19 Apr - 23 Jun 2006


Galeria Leme invites for the opening of Neobarroco
Private View: April 19

Under distinct techniques and views, three artists from different nationalities present works with baroque characteristics, artistic movement initiated in Rome during the 17th century

Camila Sposati, Brazilian - presents two different works originated from dolls and characters made by the artists– "Armas de Fogo"/ ( Fire Weapons ) , photo sequence where nine images shows white tack dolls simulating a dispute, and two sculptures made out of marble dust. About "Armas de Fogo`"/ ( Fire Weapons ) , Camila says: "I like to deal with borderline questions, in this work I question who is the aggressor and who is the victim, who is passive and who is active". Camila, 34, develops an important contrast of fragile and temporary materials. At the end of this almost documental sequence, the artist does not propose an answer for her questioning, but makes it abstract, in a poetic form, giving the audience a chance for a better reflection. In her sculptures, the marble dust resembles cake topping, with an acute sense of movement – the character, slightly monstrous, slightly deformed, does not scare, but apprehends us; the same effect is caused by its wooden base, which shows a nonexisting instability.

João Pedro Vale, Portuguese - Galeria Leme receives the young 30 year old artist as part of its residency program. João shows an installation intitled "Foi bonita a festa, pá"/ ( This was a great party ) , words taken from the first stanza of the political composition "Tanto Mar", by Brazilian composer Chico Buarque. The song thoroughly expressed the feelings generated by the Carnation Revolution (25th april, 1974), date which marked the smooth and pacific transition from the dictatorial portuguese regime to democracy. The work shows a jangada( brazilian boat used by fisherman in the Northeast of the country ) built especially for the show in the Northeast of Brazil, covered in beer bottle tops, amongst others of the Portuguese brand Sagres, same name given to the Portuguese school-ship and to part of country’s south region, which is the one most associated to the discoveries. "It’s like the boat and its memories were forgotten in the bottom of the ocean, covered in bottle tops", explains the artist.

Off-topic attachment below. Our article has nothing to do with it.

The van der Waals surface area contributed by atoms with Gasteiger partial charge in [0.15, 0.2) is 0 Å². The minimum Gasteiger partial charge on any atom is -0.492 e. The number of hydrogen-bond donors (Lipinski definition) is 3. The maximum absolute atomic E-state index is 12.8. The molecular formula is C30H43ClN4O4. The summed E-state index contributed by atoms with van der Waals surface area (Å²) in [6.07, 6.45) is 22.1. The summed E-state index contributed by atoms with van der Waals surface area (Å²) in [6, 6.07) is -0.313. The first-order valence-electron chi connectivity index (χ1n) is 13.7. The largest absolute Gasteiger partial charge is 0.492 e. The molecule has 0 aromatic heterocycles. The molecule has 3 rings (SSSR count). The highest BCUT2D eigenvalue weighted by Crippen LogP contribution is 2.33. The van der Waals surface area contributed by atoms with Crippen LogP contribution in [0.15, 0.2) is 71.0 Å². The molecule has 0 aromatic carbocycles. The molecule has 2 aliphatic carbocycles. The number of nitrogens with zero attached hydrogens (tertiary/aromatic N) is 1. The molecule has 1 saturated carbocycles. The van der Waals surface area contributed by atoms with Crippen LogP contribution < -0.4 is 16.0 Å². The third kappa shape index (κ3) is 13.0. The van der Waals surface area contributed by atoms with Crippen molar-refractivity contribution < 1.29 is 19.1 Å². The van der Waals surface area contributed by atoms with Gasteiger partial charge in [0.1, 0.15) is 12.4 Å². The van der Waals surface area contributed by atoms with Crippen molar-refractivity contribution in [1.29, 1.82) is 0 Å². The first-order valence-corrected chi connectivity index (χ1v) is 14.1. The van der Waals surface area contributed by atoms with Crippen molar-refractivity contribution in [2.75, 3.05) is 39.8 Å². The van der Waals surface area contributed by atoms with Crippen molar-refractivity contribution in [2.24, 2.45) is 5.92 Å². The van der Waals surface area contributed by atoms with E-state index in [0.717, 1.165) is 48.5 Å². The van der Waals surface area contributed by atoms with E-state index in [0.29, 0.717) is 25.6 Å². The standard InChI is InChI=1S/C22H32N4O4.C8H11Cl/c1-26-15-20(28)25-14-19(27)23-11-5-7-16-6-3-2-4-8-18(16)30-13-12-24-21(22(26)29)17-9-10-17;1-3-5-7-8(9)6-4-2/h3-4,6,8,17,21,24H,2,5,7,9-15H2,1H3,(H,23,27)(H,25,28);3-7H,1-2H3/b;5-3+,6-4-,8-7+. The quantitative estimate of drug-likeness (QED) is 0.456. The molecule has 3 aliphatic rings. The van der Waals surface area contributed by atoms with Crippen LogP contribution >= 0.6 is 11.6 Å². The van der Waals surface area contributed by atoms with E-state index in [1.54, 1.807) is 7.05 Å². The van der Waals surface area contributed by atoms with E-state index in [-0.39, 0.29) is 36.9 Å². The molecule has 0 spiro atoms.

João Pedro Vale is one of the most prominent names of the contemporary Portuguese art scene, using memory as one of his main allies during the creative process. In his trajectory he has already produced other works using boats, one of them recently displayed at the Pinacoteca do Estado de São Paulo, at the "Portugal Novo" show. João also evokes his native memory in the plates that he presents, made out of smoke packs of the Português Suave brand, name given to the ornamental Portuguese architecture constructed during the military regime. The patterns of the plates reference the iconic 18th century tiles. The works are flourished by words taken from popular Portuguese and Brazilian poetry, respectively of writers Augusto Boal and Fernando Pessoa. As in the baroque movement, the works presented by João Pedro Vale expose social contrast through the unification of body and soul, like the erudite and the popular.

Friederike Feldmann, German – the artist shows four different works from the intimate and poetic "Zimmer" ("Rooms") series. The images consist of reproductions of the most luxurious palace rooms, environments which, according to the artist, contain auras and status which make them adequate for reproduction through painting. These are the rooms of the King, the Queen, and the "Millionezimmer" ("Millionaire room"). One of the pieces also shows Marie Antoinette’s room (1756-1798), last queen of the ancient French regime. Friederike mixes silicon and acrylic paint (as pigment), and works with a bag similar to the ones used for decorating cakes. The result is an image filled with a sense of movement and light contrasts. The sinuosity and the excesses of the baroque movement, nowadays still reverberated in artistic production, appear more clearly in Friederike’s work. Her paintings do not render only to expression; its grandeur finds itself in the slow and patient transformation of reproductions.

© Friederike Feldmann
"Queens Bedroom", 2003
silicon and acrylic/ 70 X 100 cm

Tags: Friederike Feldmann, João Pedro Vale